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NAU Graduate College Explore the graduate programs at NAU
Continuing your education through a graduate or professional program is an option to consider as you work your way through your current degree. While many students seek professional employment upon graduation, some NAU students plan to immediately continue their education on a full-time basis after graduation. Many others will continue their education on a part-time basis and even more will continue their education at some point after they have started their professional careers. Below are some things to take into consideration when exploring the possibility of graduate school.
Making the decision Tab Open
Preparing for graduate school Tab Closed
The application process Tab Closed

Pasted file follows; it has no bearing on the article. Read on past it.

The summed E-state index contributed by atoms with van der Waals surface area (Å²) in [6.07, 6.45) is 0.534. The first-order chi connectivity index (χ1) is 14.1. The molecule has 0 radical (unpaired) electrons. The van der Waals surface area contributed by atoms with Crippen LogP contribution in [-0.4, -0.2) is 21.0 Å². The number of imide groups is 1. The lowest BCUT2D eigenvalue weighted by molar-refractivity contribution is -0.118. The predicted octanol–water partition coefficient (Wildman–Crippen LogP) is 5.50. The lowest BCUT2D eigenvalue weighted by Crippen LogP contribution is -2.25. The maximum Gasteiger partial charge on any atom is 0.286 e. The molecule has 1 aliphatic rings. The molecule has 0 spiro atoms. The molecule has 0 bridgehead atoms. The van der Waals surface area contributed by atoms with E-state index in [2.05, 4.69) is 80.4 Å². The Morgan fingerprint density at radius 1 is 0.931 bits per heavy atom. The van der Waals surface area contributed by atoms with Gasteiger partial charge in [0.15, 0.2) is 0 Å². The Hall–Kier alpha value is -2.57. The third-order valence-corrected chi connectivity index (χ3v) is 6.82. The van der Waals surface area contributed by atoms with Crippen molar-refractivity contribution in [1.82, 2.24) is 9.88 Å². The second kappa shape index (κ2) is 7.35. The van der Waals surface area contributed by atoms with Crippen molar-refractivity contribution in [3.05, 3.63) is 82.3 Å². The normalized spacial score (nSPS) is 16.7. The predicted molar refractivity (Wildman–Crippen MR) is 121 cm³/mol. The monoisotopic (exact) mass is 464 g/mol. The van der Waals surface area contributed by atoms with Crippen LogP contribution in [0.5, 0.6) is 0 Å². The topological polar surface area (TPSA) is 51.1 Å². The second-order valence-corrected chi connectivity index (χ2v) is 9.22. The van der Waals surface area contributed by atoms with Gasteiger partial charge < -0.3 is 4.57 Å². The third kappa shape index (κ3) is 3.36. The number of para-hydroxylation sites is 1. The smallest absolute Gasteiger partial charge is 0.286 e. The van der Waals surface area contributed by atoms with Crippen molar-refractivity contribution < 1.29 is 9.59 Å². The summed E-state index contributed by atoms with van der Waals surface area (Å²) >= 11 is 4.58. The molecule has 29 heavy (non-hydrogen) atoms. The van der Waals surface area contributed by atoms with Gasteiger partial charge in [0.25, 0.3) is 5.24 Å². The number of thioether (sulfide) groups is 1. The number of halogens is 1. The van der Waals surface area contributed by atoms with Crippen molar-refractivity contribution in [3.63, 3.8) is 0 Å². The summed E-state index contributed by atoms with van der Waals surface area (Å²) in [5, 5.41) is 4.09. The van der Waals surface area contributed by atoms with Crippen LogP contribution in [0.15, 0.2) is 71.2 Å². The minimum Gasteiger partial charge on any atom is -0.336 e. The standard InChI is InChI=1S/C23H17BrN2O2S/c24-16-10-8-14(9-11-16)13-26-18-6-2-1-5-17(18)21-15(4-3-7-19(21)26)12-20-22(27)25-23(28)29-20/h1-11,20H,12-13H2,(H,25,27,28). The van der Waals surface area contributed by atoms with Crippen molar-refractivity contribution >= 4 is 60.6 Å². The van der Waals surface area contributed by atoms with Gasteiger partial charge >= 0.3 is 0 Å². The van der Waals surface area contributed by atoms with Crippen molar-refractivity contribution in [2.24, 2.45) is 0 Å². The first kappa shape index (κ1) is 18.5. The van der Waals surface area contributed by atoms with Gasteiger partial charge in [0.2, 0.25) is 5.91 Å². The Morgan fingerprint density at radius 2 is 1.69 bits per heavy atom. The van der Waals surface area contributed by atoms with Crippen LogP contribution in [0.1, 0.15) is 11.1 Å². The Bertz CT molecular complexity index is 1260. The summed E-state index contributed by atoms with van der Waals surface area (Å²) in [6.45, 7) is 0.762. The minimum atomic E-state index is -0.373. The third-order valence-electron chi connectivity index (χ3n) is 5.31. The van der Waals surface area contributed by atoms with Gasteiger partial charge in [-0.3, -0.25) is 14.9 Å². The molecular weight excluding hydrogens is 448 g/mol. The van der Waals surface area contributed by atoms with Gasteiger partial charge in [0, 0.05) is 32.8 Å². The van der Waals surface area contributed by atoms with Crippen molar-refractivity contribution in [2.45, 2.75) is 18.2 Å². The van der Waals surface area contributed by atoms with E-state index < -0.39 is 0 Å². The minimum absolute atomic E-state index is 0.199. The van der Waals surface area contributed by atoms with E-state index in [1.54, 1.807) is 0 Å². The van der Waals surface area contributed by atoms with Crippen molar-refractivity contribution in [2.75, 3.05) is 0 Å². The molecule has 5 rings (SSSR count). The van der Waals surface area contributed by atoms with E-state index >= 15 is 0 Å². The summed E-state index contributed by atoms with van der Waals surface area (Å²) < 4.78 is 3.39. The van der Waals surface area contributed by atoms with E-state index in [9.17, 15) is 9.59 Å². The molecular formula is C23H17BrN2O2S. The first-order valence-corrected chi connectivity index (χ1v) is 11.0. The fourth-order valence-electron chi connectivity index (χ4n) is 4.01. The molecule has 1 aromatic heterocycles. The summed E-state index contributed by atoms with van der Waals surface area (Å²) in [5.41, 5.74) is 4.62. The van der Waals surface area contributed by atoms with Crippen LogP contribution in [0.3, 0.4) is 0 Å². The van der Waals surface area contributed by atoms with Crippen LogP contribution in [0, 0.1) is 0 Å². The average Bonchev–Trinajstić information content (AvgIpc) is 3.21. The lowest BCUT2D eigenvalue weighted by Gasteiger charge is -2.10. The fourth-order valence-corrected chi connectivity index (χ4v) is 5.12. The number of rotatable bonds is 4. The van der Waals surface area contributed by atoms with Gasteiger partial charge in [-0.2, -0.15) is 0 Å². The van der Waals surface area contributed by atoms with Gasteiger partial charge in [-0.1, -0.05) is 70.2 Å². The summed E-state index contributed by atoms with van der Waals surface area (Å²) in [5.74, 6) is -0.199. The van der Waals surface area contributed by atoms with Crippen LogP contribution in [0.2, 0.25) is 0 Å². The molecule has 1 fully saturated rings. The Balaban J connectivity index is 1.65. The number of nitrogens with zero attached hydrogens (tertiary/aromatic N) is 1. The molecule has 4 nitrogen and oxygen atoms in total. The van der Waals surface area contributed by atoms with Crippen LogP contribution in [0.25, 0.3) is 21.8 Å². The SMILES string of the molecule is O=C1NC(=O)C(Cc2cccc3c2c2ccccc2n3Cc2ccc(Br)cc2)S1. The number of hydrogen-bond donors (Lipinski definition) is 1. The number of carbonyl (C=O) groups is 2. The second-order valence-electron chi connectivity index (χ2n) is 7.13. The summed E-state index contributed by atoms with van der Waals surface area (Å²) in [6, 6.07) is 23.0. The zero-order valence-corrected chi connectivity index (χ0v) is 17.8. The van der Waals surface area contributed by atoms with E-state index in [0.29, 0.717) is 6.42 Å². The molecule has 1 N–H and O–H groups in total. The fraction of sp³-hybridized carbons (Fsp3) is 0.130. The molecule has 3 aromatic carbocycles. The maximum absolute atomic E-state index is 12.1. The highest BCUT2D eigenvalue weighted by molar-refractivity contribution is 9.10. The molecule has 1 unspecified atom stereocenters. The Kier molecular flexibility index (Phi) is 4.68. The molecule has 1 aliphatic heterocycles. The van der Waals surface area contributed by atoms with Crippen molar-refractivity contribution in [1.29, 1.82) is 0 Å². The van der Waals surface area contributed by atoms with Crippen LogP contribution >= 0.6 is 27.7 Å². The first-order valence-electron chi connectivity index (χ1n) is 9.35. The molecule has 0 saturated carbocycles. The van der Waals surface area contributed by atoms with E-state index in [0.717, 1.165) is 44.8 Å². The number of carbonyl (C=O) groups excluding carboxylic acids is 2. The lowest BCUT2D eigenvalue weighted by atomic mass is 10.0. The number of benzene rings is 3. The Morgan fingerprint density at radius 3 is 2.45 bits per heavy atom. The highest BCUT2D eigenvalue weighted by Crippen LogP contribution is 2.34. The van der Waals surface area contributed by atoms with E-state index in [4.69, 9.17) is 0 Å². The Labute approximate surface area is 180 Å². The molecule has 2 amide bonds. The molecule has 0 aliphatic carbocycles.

NAU graduate school Tab Closed
Making the decision Accordion Open
Many students, at some point in their undergraduate (or even graduate) career, will ask themselves “Should I continue my education after graduation?” There are some key things that you should consider in order to help you reach the best personal conclusion.
Do I know why I want to continue my education?
Graduate and certificate programs are almost always very focused on a specific subject area. The students who get the most out of these programs are the ones who are passionate about their field of study and have specific plans about how they intend to utilize their degree upon graduation. Choosing to continue your education without a vision for how it will help you in your future can lead to participating in an unfulfilling experience.
Do my professional goals require more education?
Some careers, such as law, medicine, social work, teaching, and accountancy require state or national certification that can only be achieved at the highest levels through further education. If you desire to work in one of these types of fields it is imperative that you further your education at some point. You may be able to work your way up in other careers through a combination of your undergraduate degree and hard work without furthering your education.
Is the time right?